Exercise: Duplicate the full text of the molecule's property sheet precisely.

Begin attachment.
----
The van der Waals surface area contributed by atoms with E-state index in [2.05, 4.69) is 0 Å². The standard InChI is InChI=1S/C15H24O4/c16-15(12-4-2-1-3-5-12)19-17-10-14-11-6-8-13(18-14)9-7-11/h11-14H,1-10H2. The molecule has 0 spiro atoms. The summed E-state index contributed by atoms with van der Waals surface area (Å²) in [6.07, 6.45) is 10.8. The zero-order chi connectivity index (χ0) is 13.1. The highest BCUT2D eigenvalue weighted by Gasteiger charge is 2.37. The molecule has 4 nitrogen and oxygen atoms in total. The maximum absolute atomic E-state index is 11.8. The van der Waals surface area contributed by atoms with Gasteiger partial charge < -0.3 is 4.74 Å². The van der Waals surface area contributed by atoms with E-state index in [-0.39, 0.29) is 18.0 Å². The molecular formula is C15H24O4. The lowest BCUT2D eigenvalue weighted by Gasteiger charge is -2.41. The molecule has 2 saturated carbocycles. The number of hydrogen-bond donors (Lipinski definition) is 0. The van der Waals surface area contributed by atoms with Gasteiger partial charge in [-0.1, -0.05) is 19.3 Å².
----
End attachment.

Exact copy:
The van der Waals surface area contributed by atoms with E-state index in [2.05, 4.69) is 0 Å². The standard InChI is InChI=1S/C15H24O4/c16-15(12-4-2-1-3-5-12)19-17-10-14-11-6-8-13(18-14)9-7-11/h11-14H,1-10H2. The molecule has 0 spiro atoms. The summed E-state index contributed by atoms with van der Waals surface area (Å²) in [6.07, 6.45) is 10.8. The zero-order chi connectivity index (χ0) is 13.1. The highest BCUT2D eigenvalue weighted by Gasteiger charge is 2.37. The molecule has 4 nitrogen and oxygen atoms in total. The maximum absolute atomic E-state index is 11.8. The van der Waals surface area contributed by atoms with Gasteiger partial charge < -0.3 is 4.74 Å². The van der Waals surface area contributed by atoms with E-state index in [-0.39, 0.29) is 18.0 Å². The molecular formula is C15H24O4. The lowest BCUT2D eigenvalue weighted by Gasteiger charge is -2.41. The molecule has 2 saturated carbocycles. The number of hydrogen-bond donors (Lipinski definition) is 0. The van der Waals surface area contributed by atoms with Gasteiger partial charge in [-0.1, -0.05) is 19.3 Å².